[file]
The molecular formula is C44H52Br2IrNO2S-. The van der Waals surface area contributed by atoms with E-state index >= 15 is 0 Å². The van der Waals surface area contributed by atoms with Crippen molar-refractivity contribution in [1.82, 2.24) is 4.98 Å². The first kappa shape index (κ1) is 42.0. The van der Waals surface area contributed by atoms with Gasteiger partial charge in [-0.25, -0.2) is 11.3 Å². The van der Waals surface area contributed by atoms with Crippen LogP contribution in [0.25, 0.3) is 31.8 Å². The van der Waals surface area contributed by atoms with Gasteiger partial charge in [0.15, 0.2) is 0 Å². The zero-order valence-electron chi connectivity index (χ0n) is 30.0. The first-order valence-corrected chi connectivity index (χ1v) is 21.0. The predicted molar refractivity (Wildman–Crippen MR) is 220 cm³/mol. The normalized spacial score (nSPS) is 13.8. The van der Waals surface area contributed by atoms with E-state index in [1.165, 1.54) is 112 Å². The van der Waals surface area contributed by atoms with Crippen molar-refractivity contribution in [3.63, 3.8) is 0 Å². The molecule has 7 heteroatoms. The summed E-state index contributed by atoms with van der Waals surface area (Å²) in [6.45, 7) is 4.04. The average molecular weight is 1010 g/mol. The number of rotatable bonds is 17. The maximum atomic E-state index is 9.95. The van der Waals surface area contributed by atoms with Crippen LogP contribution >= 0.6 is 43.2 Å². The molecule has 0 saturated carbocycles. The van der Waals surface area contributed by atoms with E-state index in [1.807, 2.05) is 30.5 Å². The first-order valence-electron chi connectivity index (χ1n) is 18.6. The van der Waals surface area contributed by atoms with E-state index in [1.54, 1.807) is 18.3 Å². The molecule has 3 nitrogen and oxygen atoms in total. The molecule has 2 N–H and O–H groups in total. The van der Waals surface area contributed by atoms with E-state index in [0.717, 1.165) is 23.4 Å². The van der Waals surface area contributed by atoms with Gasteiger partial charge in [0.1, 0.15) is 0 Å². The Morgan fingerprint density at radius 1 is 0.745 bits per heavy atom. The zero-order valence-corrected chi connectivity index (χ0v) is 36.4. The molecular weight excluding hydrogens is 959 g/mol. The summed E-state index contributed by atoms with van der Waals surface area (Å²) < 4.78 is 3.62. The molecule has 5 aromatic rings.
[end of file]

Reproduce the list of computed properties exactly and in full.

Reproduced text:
The molecular formula is C44H52Br2IrNO2S-. The van der Waals surface area contributed by atoms with E-state index >= 15 is 0 Å². The van der Waals surface area contributed by atoms with Crippen molar-refractivity contribution in [1.82, 2.24) is 4.98 Å². The first kappa shape index (κ1) is 42.0. The van der Waals surface area contributed by atoms with Gasteiger partial charge in [-0.25, -0.2) is 11.3 Å². The van der Waals surface area contributed by atoms with Crippen LogP contribution in [0.25, 0.3) is 31.8 Å². The van der Waals surface area contributed by atoms with Gasteiger partial charge in [0.15, 0.2) is 0 Å². The zero-order valence-electron chi connectivity index (χ0n) is 30.0. The first-order valence-corrected chi connectivity index (χ1v) is 21.0. The predicted molar refractivity (Wildman–Crippen MR) is 220 cm³/mol. The normalized spacial score (nSPS) is 13.8. The van der Waals surface area contributed by atoms with E-state index in [1.165, 1.54) is 112 Å². The van der Waals surface area contributed by atoms with Crippen molar-refractivity contribution in [3.63, 3.8) is 0 Å². The molecule has 7 heteroatoms. The summed E-state index contributed by atoms with van der Waals surface area (Å²) in [6.45, 7) is 4.04. The average molecular weight is 1010 g/mol. The number of rotatable bonds is 17. The maximum atomic E-state index is 9.95. The van der Waals surface area contributed by atoms with Crippen LogP contribution >= 0.6 is 43.2 Å². The molecule has 0 saturated carbocycles. The van der Waals surface area contributed by atoms with E-state index in [1.807, 2.05) is 30.5 Å². The first-order valence-electron chi connectivity index (χ1n) is 18.6. The van der Waals surface area contributed by atoms with E-state index in [1.54, 1.807) is 18.3 Å². The molecule has 3 nitrogen and oxygen atoms in total. The molecule has 2 N–H and O–H groups in total. The van der Waals surface area contributed by atoms with E-state index in [0.717, 1.165) is 23.4 Å². The van der Waals surface area contributed by atoms with Gasteiger partial charge in [0.1, 0.15) is 0 Å². The Morgan fingerprint density at radius 1 is 0.745 bits per heavy atom. The zero-order valence-corrected chi connectivity index (χ0v) is 36.4. The molecular weight excluding hydrogens is 959 g/mol. The summed E-state index contributed by atoms with van der Waals surface area (Å²) < 4.78 is 3.62. The molecule has 5 aromatic rings.